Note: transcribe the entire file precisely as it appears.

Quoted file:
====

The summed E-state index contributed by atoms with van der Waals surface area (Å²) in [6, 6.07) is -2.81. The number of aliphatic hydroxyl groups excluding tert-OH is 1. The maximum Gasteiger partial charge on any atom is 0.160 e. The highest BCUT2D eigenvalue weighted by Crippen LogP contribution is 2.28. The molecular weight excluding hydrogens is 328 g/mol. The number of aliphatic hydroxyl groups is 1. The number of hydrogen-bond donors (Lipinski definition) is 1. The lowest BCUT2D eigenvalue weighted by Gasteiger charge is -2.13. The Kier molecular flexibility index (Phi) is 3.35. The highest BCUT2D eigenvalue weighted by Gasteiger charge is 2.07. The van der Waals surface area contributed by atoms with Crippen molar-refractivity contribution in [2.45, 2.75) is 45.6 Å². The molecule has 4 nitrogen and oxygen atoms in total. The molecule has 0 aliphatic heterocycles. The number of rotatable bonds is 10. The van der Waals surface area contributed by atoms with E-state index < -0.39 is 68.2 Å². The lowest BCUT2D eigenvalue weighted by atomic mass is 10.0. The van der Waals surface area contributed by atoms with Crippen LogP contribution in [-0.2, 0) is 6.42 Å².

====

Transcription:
The summed E-state index contributed by atoms with van der Waals surface area (Å²) in [6, 6.07) is -2.81. The number of aliphatic hydroxyl groups excluding tert-OH is 1. The maximum Gasteiger partial charge on any atom is 0.160 e. The highest BCUT2D eigenvalue weighted by Crippen LogP contribution is 2.28. The molecular weight excluding hydrogens is 328 g/mol. The number of aliphatic hydroxyl groups is 1. The number of hydrogen-bond donors (Lipinski definition) is 1. The lowest BCUT2D eigenvalue weighted by Gasteiger charge is -2.13. The Kier molecular flexibility index (Phi) is 3.35. The highest BCUT2D eigenvalue weighted by Gasteiger charge is 2.07. The van der Waals surface area contributed by atoms with Crippen molar-refractivity contribution in [2.45, 2.75) is 45.6 Å². The molecule has 4 nitrogen and oxygen atoms in total. The molecule has 0 aliphatic heterocycles. The number of rotatable bonds is 10. The van der Waals surface area contributed by atoms with E-state index < -0.39 is 68.2 Å². The lowest BCUT2D eigenvalue weighted by atomic mass is 10.0. The van der Waals surface area contributed by atoms with Crippen LogP contribution in [-0.2, 0) is 6.42 Å².